Kickboxing is a group of stand-up combat sports based on kicking and punching, historically developed from karate mixed with boxing. Kickboxing is practiced for self-defence, general fitness, or as a contact sport.
Japanese kickboxing originated in the late 1950s, with competitions held since then. American kickboxing originated in the 1970s and was brought to prominence in September 1974, when the Professional Karate Association (PKA) held the first World Championships. Historically, kickboxing can be considered a hybrid martial art formed from the combination of elements of various traditional styles. This approach became increasingly popular since the 1970s, and since the 1990s, kickboxing has contributed to the emergence of mixed martial arts via further hybridisation with ground fighting techniques from Brazilian jiu-jitsu and folk wrestling.
There is no single international governing body. International governing bodies include International Combat Organisation, World Association of Kickboxing Organizations, World Kickboxing Association, International Sport Karate Association, International Kickboxing Federation, World Kickboxing Network, among others. Consequently, there is no single kickboxing world championship, and champion titles are issued by individual promotions, such as K-1, Glory, Kunlun Fight, and SUPERKOMBAT among others. Bouts organised under different governing bodies apply different rules, such as allowing the use of knees or clinching, etc.
Since kickboxing is a broad term, understanding the history can be somewhat difficult. Some of the earliest forms of kickboxing included the various Indochinese martial arts especially muay boran, which developed into modern Muay Thai.
However, in terms of modern competition, it was during the 1950s that a Japanese karateka named Tatsuo Yamada first established an outline of a new sport that combined karate and Muay Thai.
This was further explored during the early 1960s, when competitions between karate and Muay Thai began, which allowed for rule modifications to take place. By the middle of the decade the first true kickboxing events were being held in Osaka.
By the 1970s and 1980s the sport had expanded beyond Japan and had reached North America and Europe. It was during this time that many of the most prominent governing bodies were formed.
In Japan the sport was widely popular and was regularly broadcast on television before going into a dark period during the 1980s.
In North America the sport had unclear rules so kickboxing and full contact karate were essentially the same sport.
In Europe the sport found marginal success but did not thrive until the 1990s.
Since the 1990s the sport has been mostly dominated by the Japanese K-1 promotion, with some competition coming from other promotions and mostly pre-existing governing bodies.
Along with the growing popularity in competition, there has been an increased amount of participation and exposure in the mass media, fitness, and self-defense.
Kickboxing has a number of different rulesets. For example, American kickboxing and/or American full contact karate restricts to strikes using punches and higher kicks; whereas some other arts often regarded as "kickboxing" allow low kicks and even knee strikes, elbows, and grappling maneuvers. All forms of kickboxing use an identical scoring system, however. A winner is declared during the bout if there is a submission (fighter quits or fighter's corner throws in the towel), knockout (KO), or referee stoppage (technical knockout, or TKO). If all of the rounds expire with no knockout then the fight is scored by a team of 3 judges. The judges determine a winner based on their scoring of each round. A split decision indicates a disagreement between the judges, while a unanimous decision indicates that all judges saw the fight the same way and all have declared the same winner.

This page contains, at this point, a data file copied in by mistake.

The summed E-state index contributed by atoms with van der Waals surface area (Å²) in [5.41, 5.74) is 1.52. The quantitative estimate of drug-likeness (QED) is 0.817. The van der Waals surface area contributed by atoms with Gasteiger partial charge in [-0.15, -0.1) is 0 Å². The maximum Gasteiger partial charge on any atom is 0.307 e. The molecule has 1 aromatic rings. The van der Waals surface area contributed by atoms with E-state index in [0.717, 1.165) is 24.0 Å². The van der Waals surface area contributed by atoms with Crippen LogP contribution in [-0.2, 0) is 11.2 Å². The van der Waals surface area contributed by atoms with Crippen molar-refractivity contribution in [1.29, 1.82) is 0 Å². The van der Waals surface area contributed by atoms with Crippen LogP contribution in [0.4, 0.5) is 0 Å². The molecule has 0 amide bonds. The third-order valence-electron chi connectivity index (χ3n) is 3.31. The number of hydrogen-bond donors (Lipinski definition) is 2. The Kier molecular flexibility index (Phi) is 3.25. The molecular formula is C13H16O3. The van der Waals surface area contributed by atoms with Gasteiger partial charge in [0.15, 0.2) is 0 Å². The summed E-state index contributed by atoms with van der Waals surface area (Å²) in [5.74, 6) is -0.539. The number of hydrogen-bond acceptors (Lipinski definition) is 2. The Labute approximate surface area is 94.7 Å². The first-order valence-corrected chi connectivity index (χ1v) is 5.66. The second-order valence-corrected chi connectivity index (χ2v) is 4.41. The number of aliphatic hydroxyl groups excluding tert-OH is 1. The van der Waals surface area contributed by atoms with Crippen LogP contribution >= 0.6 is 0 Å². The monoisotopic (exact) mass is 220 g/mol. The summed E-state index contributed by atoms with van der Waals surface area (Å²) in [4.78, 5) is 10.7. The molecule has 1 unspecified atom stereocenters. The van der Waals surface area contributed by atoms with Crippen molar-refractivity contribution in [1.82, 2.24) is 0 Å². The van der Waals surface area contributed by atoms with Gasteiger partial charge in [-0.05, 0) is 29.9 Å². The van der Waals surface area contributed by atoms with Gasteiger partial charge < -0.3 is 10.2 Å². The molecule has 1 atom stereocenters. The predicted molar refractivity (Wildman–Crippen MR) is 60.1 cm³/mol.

Full contact rules, or American kickboxing, is essentially a mixture of Western boxing and traditional karate. The male kickboxers are bare-chested wearing kickboxing trousers and protective gear including: mouth-guard, hand-wraps, 10 oz (280 g). boxing gloves, groin-guard, shin-pads, and kick-boots and protective helmet (for amateurs and those under 16). The female kickboxers will wear a sports bra and chest protection in addition to the male clothing/protective gear. also although there has been many organizations the PKA was the first and adopted the above waist kick rule only to create a more appealing option for TV and mainstream Americans with the hope that using a lot of flashy movie type kicks would drawn in crowds and fans which it did in ways but it was the inception of the WKA founded by Howard Hanson and Arnold Urquidez which went internationally and started allowing the use of low kicks after the Urquidez brothers were challenged by Thai fighters living in California looking to spread Muay Thai in the USA in the mid 70s which helped the most notable and internationally famous younger brother Benny "the jet" Urquidez which his early fights with Muay Thai fighters helped him learn and adapt helping him become very successful against the elite Japanese fighters.
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